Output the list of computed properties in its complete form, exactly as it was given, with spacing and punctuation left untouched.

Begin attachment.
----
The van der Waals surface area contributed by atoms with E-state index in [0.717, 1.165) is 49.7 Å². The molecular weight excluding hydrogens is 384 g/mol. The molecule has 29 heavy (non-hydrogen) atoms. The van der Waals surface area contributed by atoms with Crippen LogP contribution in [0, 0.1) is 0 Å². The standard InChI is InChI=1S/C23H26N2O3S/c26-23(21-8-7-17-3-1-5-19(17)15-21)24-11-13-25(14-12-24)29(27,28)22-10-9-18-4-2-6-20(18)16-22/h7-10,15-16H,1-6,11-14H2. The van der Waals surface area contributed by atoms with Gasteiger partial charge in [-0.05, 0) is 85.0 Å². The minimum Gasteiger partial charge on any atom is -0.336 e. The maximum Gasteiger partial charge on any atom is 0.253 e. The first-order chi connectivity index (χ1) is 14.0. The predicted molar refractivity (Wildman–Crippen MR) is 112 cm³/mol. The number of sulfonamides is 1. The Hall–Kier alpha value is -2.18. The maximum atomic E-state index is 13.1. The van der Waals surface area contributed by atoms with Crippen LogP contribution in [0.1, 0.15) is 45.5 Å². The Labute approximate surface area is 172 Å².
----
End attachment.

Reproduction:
The van der Waals surface area contributed by atoms with E-state index in [0.717, 1.165) is 49.7 Å². The molecular weight excluding hydrogens is 384 g/mol. The molecule has 29 heavy (non-hydrogen) atoms. The van der Waals surface area contributed by atoms with Crippen LogP contribution in [0, 0.1) is 0 Å². The standard InChI is InChI=1S/C23H26N2O3S/c26-23(21-8-7-17-3-1-5-19(17)15-21)24-11-13-25(14-12-24)29(27,28)22-10-9-18-4-2-6-20(18)16-22/h7-10,15-16H,1-6,11-14H2. The van der Waals surface area contributed by atoms with Gasteiger partial charge in [-0.05, 0) is 85.0 Å². The minimum Gasteiger partial charge on any atom is -0.336 e. The maximum Gasteiger partial charge on any atom is 0.253 e. The first-order chi connectivity index (χ1) is 14.0. The predicted molar refractivity (Wildman–Crippen MR) is 112 cm³/mol. The number of sulfonamides is 1. The Hall–Kier alpha value is -2.18. The maximum atomic E-state index is 13.1. The van der Waals surface area contributed by atoms with Crippen LogP contribution in [0.1, 0.15) is 45.5 Å². The Labute approximate surface area is 172 Å².